AT&T Inc., the largest U.S. phone company, won approval from federal regulators for its $1.93 billion purchase of Qualcomm Inc. airwaves three days after dropping its plan to buy T-Mobile USA Inc.
The sale of frequencies covering 300 million people was cleared yesterday, the Federal Communications Commission said in an order published on its website. AT&T can’t use the airwaves in a way that interferes with other wireless carriers, the agency said.
Given the conditions imposed, the proposed deal “would not result in competitive harm that would outweigh the public-interest benefits of this transaction,” the FCC said in the order. The agency said the deal would support “our goal of expanding mobile broadband deployment throughout the country.”
FCC Chairman Julius Genachowski recommended on Nov. 22 that fellow commissioners approve the airwaves sale. On the same day, he moved to oppose AT&T’s proposed merger with smaller wireless competitor T-Mobile. AT&T abandoned on Dec. 19 the T-Mobile purchase designed to increase its airwaves holdings.
AT&T, based in Dallas, and Qualcomm, based in San Diego, viewed the deal as a win.
“This spectrum will help AT&T continue to deliver a world-class mobile broadband experience to our customers,” Bob Quinn, AT&T’s senior vice president for federal regulatory affairs, said in a statement late yesterday.
AT&T plans to use the new spectrum to help increase speed of mobile devices as users demand more bandwidth, especially for video and games.
Qualcomm said in a statement today that it plans to work with AT&T to develop chips for new mobile devices that can make use of the additional spectrum, and then market that technology globally.
“This is a positive outcome for Qualcomm and our stakeholders,” Paul Jacobs, chairman and chief executive officer of Qualcomm, said.
The FCC said in its order approving the sale that AT&T customers will experience faster and better service.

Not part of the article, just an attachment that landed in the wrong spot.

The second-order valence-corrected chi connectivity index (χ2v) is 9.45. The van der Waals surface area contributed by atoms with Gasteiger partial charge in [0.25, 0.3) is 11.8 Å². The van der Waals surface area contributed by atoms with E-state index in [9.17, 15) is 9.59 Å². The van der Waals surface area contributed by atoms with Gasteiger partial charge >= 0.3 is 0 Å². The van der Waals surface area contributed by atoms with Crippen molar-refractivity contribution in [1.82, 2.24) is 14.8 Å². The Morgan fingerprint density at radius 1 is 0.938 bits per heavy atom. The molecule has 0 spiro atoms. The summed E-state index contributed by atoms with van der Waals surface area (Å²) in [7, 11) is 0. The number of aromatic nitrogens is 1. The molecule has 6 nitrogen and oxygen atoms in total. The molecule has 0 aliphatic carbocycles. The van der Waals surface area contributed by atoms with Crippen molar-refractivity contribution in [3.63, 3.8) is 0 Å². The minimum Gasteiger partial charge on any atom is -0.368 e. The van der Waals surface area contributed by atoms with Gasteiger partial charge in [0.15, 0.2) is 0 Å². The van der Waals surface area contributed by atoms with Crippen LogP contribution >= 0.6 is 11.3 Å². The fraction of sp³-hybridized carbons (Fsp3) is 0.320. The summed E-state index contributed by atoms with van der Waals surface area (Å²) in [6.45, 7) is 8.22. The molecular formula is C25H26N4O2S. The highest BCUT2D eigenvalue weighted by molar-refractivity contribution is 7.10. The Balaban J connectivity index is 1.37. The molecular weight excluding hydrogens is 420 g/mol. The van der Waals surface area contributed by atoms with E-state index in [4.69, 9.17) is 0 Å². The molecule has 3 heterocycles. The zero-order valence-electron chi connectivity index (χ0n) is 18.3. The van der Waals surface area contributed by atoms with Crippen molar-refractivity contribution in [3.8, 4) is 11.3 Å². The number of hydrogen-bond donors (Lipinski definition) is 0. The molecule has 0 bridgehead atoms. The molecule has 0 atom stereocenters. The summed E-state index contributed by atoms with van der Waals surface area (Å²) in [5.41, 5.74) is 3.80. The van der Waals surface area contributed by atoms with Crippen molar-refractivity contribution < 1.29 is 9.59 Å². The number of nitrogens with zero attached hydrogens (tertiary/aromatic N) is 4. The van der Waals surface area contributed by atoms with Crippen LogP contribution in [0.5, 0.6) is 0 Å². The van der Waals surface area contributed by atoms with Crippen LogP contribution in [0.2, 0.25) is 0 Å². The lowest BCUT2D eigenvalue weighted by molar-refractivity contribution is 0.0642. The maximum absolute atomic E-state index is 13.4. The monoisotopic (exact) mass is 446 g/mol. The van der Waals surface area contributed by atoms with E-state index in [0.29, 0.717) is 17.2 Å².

“The record suggests that customers are likely to experience these benefits as faster and more consistent download time, a more seamless video or gaming experience, and better resolution, particularly during periods of peak use,” the FCC stated.
The FCC’s decision disappointed the Rural Cellular Association because it doesn’t allow smaller wireless carriers access to the spectrum, placing them at a competitive disadvantage, Steven Berry, president of the association, said in an interview today.
The Washington-based group represents small and regional carriers, including U.S. Cellular Corp. and Atlantic Tele-Network Inc.
“When the FCC had an opportunity to ensure that we had a competitive ecosystem going forward … they missed the boat,” Berry said. “Every day that our smaller carriers can’t get into the marketplace in the 4G world, is another day they risk going out of business.”
Rural phone companies asked the FCC to use the Qualcomm deal to ensure their customers can use AT&T airwaves.
Customers’ data connections may not work when they travel away from home when their phones can’t operate on airwaves assigned to dominant wireless carriers AT&T and Verizon Wireless, Berry said.
AT&T agreed in December 2010 to the purchase of the frequencies, which Qualcomm acquired for a mobile-television service it later closed. The Justice Department ended its review of the Qualcomm sale in February, the chipmaker said in a Nov. 23 filing.
Buying the spectrum “is critical” to help AT&T meet burgeoning demand for wireless Internet service as consumers increasingly adopt tablet computers and smartphones, AT&T and Qualcomm said in a March 21 FCC filing. The airwaves purchase won’t harm competition, the companies said in the filing.
AT&T “doesn’t need this spectrum to improve its own offerings,” said Matt Wood, policy director of Florence, Massachusetts-based Free Press, a nonprofit group dedicated to promoting media diversity. “AT&T can and should upgrade its own networks to provide better service to customers.”
The sales agreement with AT&T was set to expire Jan. 13, with either party able to extend it for 90 days, Qualcomm said in a Nov. 2 filing.